In recent years, measurements of lightning have become more extensive and new satellite instruments have further enhanced measurement coverage. Lightning can be used as a proxy for monitoring severe convection and hence precipitation, improving estimates of severe storm intensity and provide early warnings for severe weather phenomena. In addition, lightning itself impacts the global climate by producing nitrogen oxides (NOX), a strong greenhouse gas. In regard of climate monitoring, lightning is thought to be a valuable indicator to track and understand trends in convective events under climate change.
Due to this relevance and potential as climatological variable, lightning has been added to the list of Essential Climate Variables (ECV) in the 2016 GCOS Implementation Plan. Action 29 of the IP called for defining “the requirement for lightning measurements, including data exchange, for climate monitoring and to encourage space agencies and operators of ground-based systems to provide global coverage and reprocessing of existing datasets”.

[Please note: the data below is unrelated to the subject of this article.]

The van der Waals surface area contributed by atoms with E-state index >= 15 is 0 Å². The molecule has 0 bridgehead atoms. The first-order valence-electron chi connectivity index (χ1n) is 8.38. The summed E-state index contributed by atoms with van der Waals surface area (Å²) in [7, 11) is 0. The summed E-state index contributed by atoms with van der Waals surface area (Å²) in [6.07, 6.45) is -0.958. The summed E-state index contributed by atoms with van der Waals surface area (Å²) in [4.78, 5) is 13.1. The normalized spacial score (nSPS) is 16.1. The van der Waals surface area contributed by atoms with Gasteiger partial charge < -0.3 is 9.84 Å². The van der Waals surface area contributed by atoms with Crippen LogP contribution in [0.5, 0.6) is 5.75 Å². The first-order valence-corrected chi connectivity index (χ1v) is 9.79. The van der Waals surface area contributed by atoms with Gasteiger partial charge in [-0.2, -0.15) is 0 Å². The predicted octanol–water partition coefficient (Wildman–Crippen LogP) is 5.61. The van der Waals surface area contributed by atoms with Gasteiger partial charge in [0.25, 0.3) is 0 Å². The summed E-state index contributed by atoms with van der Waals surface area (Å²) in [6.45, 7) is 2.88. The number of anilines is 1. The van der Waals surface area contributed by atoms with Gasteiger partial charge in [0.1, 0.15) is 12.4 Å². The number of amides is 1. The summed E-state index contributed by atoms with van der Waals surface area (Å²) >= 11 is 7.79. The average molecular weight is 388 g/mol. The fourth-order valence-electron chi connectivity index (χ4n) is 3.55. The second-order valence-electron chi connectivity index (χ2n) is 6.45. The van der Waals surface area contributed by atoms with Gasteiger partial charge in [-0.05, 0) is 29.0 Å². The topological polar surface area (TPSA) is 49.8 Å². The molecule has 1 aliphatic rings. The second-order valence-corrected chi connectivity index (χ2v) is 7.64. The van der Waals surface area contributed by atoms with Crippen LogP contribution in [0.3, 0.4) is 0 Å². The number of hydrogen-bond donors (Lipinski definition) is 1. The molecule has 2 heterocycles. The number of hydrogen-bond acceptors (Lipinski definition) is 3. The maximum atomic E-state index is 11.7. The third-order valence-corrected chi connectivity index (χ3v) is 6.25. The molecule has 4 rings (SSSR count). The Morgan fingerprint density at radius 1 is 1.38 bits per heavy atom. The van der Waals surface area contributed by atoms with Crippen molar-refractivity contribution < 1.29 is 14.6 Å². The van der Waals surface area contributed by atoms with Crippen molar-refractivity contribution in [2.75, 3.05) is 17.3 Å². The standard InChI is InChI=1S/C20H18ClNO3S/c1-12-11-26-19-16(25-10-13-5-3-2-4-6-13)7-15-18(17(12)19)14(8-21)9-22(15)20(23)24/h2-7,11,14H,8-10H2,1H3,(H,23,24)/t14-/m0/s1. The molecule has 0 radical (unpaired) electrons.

In order to follow up on this action, AOPC agreed during AOPC-22 (Exeter, UK, March 2017) on the creation of a dedicated Task Team on Lightning Observations for Climate Applications. This task team shall continue the work related to lightning observations of the Task Team on the Use of Remote Sensing Data for Climate Monitoring of the Commission for Climatology (CCl) as a joint GCOS/CCl task team.
Draft Terms of Reference
|Robert Holzworth (Chair)
|Steven J. Goodman
||Greenbelt, Maryland, USA
|Earle R. Williams
||Tel Aviv, Israel